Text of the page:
Monday, January 3, 2011
Time for the quarterly review of how the blog is coming along. The above shows the overall visit stats from Sitemeter - I've switched to my own Excel graph since the earliest months have now fallen off Sitemeter's 12 month view.
The surface impression is that the stats, after growing sharply in the first 6 months, leveled off. However, I think that's a little misleading. My sense is that readership stats divide into two categories - what one might call "regular" and "temporary". Regular readers show up habitually most of the time with the intention of reading this blog. Temporary readers come in because someone/somewhere else linked to a particular post here and they came over to read it. Temporary readership is very spiky, fluctuating wildly depending on who links to me, and how prominently. My sense is that the regular readership was running about 400 visits/workday back in May, but that was boosted by a big series of temporary spikes, mostly driven by a single post: Odds of Cooking the Grandkids. By November/December, the regular readership is up to about 600 visits/workday when no-one is linking. It goes down on weekends and holidays, and up when there are inbound links. Obviously, it's nice to have a "hit" post, but I'm certainly not able to predict in advance when that will happen, and other things being equal, I'd rather have a regular readership.
This quarter was also when I passed the 100 mark in Google followers, so that was nice.
So quantitatively, I think the story is a little more one of steady growth than the stats show, albeit slower than in the first six months (which is only to be expected).
I will say that personally, the blog felt like a bit more of a struggle this quarter. It works best when I find something to write about that ignites my personal passion - it's directly more satisfying for me that way, but also readers and other bloggers, being human, respond to the emotion too. If you look at a blogging superstar like Andrew Sullivan, he is pretty much in a permanent state of high passion about something or other. But, I can't/won't fake that, and it was a little trickier to find subjects that did that this quarter (with the Future of Drought series being a notable exception). I'm still thinking about that - possibly it just is a natural fluctuation, but it may also mean that it's necessary to shift the way I blog somehow - we'll see. I imagine the blog will need to shift and grow over time - since certainly I have every intention of trying to continue to grow as a person, and the blog will have to reflect that.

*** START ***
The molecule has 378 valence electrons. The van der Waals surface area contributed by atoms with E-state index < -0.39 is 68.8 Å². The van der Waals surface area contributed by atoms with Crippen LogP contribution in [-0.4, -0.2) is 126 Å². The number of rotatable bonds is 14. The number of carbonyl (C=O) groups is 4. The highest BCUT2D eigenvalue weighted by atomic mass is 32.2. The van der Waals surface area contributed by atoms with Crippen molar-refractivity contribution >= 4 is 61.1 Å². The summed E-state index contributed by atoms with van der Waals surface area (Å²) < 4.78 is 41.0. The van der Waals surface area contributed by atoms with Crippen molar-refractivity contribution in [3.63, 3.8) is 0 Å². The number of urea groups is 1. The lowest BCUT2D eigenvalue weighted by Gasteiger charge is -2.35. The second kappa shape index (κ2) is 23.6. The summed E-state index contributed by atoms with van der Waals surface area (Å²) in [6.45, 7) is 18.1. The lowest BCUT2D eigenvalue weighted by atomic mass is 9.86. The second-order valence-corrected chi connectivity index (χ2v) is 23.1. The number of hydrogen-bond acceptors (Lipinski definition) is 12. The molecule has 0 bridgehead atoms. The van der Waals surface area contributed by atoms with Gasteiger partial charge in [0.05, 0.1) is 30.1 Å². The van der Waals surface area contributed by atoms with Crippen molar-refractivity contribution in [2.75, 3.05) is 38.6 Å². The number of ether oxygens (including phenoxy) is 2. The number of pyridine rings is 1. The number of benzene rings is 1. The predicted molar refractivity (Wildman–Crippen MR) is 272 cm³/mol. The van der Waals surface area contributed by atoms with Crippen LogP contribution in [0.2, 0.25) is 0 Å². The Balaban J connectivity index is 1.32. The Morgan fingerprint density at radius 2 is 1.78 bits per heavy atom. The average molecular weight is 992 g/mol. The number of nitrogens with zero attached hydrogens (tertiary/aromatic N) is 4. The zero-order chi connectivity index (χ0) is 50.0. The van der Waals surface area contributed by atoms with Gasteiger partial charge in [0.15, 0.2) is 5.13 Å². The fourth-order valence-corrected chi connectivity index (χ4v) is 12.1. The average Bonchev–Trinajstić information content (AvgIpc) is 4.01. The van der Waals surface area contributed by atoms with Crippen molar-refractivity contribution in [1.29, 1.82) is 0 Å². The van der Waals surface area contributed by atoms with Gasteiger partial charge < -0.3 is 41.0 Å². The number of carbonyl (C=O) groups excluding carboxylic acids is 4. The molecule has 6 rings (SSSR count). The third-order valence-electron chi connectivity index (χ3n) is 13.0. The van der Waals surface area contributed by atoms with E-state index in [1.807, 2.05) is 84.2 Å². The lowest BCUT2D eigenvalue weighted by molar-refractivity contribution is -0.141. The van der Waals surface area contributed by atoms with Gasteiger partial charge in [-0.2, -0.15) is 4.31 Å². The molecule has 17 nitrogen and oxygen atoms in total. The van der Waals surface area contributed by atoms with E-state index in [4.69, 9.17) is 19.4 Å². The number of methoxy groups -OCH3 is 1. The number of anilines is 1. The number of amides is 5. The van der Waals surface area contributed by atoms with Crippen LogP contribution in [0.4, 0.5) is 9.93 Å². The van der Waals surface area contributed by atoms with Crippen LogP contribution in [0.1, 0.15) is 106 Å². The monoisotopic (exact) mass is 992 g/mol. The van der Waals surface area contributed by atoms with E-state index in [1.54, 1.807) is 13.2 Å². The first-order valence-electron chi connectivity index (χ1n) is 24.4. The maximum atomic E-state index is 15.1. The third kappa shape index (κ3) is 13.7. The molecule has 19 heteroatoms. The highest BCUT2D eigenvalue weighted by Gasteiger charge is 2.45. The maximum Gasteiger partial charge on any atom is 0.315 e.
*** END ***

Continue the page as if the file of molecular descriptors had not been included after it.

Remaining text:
There are two possibilities that I think about here.
One is that, scratch me hard enough on the subject of "Risks to Global Civilization" and deep down I will still bleed cyberwar. If the lights ever go out and don't come back on, IMO the reasons will most likely be cyber-attack related. And yet I barely talk about it on this blog. There are two reasons. One is that it's slightly awkward from a COI perspective with my obligations at work, (lots of confidential things that I know but couldn't talk about, as well as the fact that the marketing interests of any particular employer and the demands of authenticity and integrity on a blog will never align perfectly). But really, that could be worked around (see Schneier, Bruce for a good example) and the real reasons are personal and emotional - I got very badly burned a few years back for following my heart on those issues, and I haven't really recovered my passion for the subject.
The other is that a lot of my spare time now is, and will be, going on projects up at the farm. It would be fun, for me, to write about that more. But the audience that wants to know about global oil production stats and the audience that wants to talk about how to replace missing braces in a timber-frame barn are probably not the same. One possibility would be to borrow the strategy of Ran Prieur who has a separate landblog where he talks about his doings on his land. I'm just not sure I could maintain two semi-linked blogs to an adequate quality without it eating my life completely.
I'll keep thinking about it.
Of course, at a personal level, 2010 has been a huge transition year for me. I've commented extensively on that elsewhere (1, 2, 3), and I don't have much more to say at present except to say that I'm extremely thankful that such a large transition has gone as well as it has. I feel a good deal happier, and more integral, than I did at the outset of 2010. I'm sort of hoping that 2011 will be a little more about consolidating the gains...